Plaid Cymru's Llyr Gruffydd says the motion sets out an important principle that the findings of the reshuffle leak inquiry are a matter of public interest and should therefore be released with appropriate redactions.
He says Plaid Cymru has argued all along for maximum transparency and accountability when it comes to dealing with any allegations made against members of the Assembly or Government.
Welsh Conservative leader Andrew RT Davies says it is the duty of the assembly to scrutinise the government, and that it is a "pretty reasonable request" to have sight of this report.
He accepts the need for "suitable redactions" to protect individuals who have requested confidentiality.
He urges members across the political divide to support the motion.
The topic chosen by the Welsh Conservatives for their debate is the Permanent Secretary's report on the ministerial reshuffle.
The inquiry looked into whether the decision to sack the former minister Carl Sargeant was leaked. His body was found a few days later. It is thought he took his own life.
The Conservatives are calling for the details of the leak inquiry to be published.
The inquiry found "no evidence of prior unauthorised sharing of information" but the details have been kept private to protect the identity of those who gave evidence.
Counsel General Jeremy Miles says the Welsh Government accepts the set of recommendations by the committee.
David Melding, Welsh Conservative AM for South Wales Central, says "if we do nothing, there is a danger the greater role for UK governance... the inadvertent, I think, dominance of England could close some of the options and spaces for policy development in Wales, Scotland and Northern Ireland."
Committee chair Mick Antoniw presents the report, which has nine recommendations.
One of the recommendations is that "the Llywydd seeks to establish with the other Speakers and Presiding Officers of UK legislatures, a Speakers’ Conference with the aim of determining how best to develop UK interparliamentary working, particularly as a means of scrutinising the impact of withdrawal from the European Union on the constitutional framework of the UK".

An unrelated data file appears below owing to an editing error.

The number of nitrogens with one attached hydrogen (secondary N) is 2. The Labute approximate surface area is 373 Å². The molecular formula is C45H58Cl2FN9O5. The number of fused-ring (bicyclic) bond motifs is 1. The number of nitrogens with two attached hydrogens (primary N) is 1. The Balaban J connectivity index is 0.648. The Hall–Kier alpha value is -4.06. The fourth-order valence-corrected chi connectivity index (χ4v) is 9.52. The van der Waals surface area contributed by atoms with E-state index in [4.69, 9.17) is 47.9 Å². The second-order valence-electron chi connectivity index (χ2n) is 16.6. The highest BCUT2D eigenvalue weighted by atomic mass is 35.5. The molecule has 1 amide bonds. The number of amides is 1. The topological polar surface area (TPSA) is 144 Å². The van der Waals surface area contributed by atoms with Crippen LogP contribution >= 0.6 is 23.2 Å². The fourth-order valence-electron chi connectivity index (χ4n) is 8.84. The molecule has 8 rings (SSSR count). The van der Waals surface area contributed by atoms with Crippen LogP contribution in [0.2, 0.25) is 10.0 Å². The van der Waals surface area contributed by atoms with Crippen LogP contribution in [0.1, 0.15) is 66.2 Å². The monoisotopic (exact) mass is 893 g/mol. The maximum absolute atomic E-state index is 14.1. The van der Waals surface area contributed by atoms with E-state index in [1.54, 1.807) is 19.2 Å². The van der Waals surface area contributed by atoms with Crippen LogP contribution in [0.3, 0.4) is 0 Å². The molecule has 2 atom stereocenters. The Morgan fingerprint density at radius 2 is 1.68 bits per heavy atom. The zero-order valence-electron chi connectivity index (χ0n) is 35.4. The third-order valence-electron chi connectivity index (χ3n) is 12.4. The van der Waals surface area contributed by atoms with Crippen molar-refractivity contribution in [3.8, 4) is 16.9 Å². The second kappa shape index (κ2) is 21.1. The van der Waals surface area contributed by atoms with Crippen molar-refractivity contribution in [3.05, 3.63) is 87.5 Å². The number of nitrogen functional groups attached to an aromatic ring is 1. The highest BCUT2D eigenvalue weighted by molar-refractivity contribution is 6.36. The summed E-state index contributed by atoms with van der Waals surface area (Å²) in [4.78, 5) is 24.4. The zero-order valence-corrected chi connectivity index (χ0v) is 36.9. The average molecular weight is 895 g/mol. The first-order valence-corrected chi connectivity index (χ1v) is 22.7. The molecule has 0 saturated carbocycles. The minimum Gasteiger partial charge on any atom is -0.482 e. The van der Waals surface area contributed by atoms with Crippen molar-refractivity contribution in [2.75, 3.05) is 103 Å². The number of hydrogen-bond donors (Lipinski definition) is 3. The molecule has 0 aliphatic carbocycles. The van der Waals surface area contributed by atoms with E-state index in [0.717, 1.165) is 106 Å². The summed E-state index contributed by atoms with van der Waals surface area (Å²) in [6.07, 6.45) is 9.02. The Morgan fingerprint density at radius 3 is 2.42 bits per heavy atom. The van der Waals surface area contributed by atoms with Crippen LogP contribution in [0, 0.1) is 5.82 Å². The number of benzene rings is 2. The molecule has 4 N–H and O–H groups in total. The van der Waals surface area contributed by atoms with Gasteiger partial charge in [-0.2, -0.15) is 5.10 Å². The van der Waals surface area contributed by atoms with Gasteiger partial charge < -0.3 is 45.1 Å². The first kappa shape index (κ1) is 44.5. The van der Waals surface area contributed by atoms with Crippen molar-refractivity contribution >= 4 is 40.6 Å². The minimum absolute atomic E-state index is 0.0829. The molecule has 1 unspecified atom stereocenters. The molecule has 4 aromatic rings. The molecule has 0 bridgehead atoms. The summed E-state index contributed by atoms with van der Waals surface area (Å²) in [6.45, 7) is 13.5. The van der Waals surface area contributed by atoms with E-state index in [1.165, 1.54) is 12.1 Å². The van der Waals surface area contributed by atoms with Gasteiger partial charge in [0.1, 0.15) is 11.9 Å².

We now have the 90 Second Statements, which can be used to raise any subject of concern. For example, a Member may raise matters of pressing concern to their constituents, draw attention to local issues, mark anniversaries or significant dates, or pay a tribute.
The Llywydd Elin Jones has not accepted any Topical Questions today.
Topical Questions must relate to a matter of national, regional or local significance where an expedited Ministerial response is desirable.
Dai Lloyd says that when BBC 2 broadcasts proceedings, contributions in Welsh and the simultaneous translation are heard at the same time, which means the viewer can understand neither.
The Llywydd Elin Jones says it is good practice that both sound tracks can be heard so the viewer knows that a translation is in place, but she says she will look at the mix and balance of the sound track provided by the assembly.
We move on to Questions to the Assembly Commission, the corporate body for the National Assembly for Wales.
Dai Lloyd raises the issue of bilingual broadcasting of Plenary proceedings.
UKIP's Caroline Jones calls on the Welsh Government to ensure that Wales has sufficient skilled computer scientists to protect digital infrastructure.
Julie James responds "we are actively ensuring we have good cyber security across the Welsh public estate".
Plaid Cymru's Sian Gwenllian seeks assurance that human rights will be maintained following Brexit.
Julie James says the Welsh Government is "utterly opposed to repeal of the Human Rights Act and utterly opposed to any withdrawal from the European Convention on Human Rights".
Suzy Davies asks "what assessment has the Leader of the House made of the ability of Wales’s digital infrastructure to deal with digital radio usage in Wales?"
Julie James replies the Welsh Government "would not be in favour of digital switch-over for radio until there is a guarantee of at least 97% coverage for DAB throughout Wales".
Julie James had a busy day in the Siambr yesterday, standing in at First Minister's Questions followed by the Business Statement.
She has no respite today, now taking Questions to the Leader of the House.
UKIP's Gareth Bennett says there's an "anomaly and incongruity" in Welsh Government proposals that 16 and 17 year olds should have the right to vote in local government and assembly elections, but cannot have body piercing or use a sunbed.
Mr Davies says "reaching age of maturity... may happen at slightly different age for different issues".
Conservative Mark Isherwood calls on the Welsh Government to undertake an independent review of progress on the Armed Forces Covenant.
Alun Davies replies he's "very comfortable at the moment with the level of delivery" of the Armed Forces Covenant.
In the blog, Mr Davies says "Plaid’s spokesperson, Sian Gwenllian, asked me a question that momentarily left me like a goldfish gasping for breath. Sian asked me what would be my style as a minister."
Today, Mr Davies says a "more mature relationship is needed between different levels of government".
He says he has no intention of compelling local government to work on a regional basis.
Plaid Cymru's Sian Gwenllian says she's read with interest the minister's blog - It’s time for a new relationship with local government.
She questions what has been achieved by the Welsh Government over the last four years in terms of local government reform.
The first of the Oral Assembly Questions tabled is by Angela Burns: Will the Cabinet Secretary make a statement on support for the voluntary sector in Carmarthenshire?
Alun Davies replies that in the current financial year, £176,000 has been provided to Carmarthenshire Association of Voluntary Services in core funding.
Plenary begins with Questions to the Cabinet Secretary for Local Government and Public Services Alun Davies.